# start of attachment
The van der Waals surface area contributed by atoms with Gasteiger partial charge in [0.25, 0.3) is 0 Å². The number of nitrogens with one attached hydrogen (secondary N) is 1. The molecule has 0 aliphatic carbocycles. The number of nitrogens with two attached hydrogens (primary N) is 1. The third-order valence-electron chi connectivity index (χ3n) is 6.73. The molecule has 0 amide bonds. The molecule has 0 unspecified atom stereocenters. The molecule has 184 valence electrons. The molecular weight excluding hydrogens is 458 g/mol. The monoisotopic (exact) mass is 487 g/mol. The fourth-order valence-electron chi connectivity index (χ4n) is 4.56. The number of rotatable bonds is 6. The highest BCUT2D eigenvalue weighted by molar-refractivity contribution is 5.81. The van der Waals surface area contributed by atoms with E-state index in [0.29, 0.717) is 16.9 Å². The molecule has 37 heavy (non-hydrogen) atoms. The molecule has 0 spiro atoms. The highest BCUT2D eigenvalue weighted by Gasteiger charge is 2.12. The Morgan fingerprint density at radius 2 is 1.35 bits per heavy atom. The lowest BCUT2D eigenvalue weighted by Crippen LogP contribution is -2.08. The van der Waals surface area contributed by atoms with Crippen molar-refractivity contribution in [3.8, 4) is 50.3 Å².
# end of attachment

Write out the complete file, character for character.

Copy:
The van der Waals surface area contributed by atoms with Gasteiger partial charge in [0.25, 0.3) is 0 Å². The number of nitrogens with one attached hydrogen (secondary N) is 1. The molecule has 0 aliphatic carbocycles. The number of nitrogens with two attached hydrogens (primary N) is 1. The third-order valence-electron chi connectivity index (χ3n) is 6.73. The molecule has 0 amide bonds. The molecule has 0 unspecified atom stereocenters. The molecule has 184 valence electrons. The molecular weight excluding hydrogens is 458 g/mol. The monoisotopic (exact) mass is 487 g/mol. The fourth-order valence-electron chi connectivity index (χ4n) is 4.56. The number of rotatable bonds is 6. The highest BCUT2D eigenvalue weighted by molar-refractivity contribution is 5.81. The van der Waals surface area contributed by atoms with E-state index in [0.29, 0.717) is 16.9 Å². The molecule has 37 heavy (non-hydrogen) atoms. The molecule has 0 spiro atoms. The highest BCUT2D eigenvalue weighted by Gasteiger charge is 2.12. The Morgan fingerprint density at radius 2 is 1.35 bits per heavy atom. The lowest BCUT2D eigenvalue weighted by Crippen LogP contribution is -2.08. The van der Waals surface area contributed by atoms with Crippen molar-refractivity contribution in [3.8, 4) is 50.3 Å².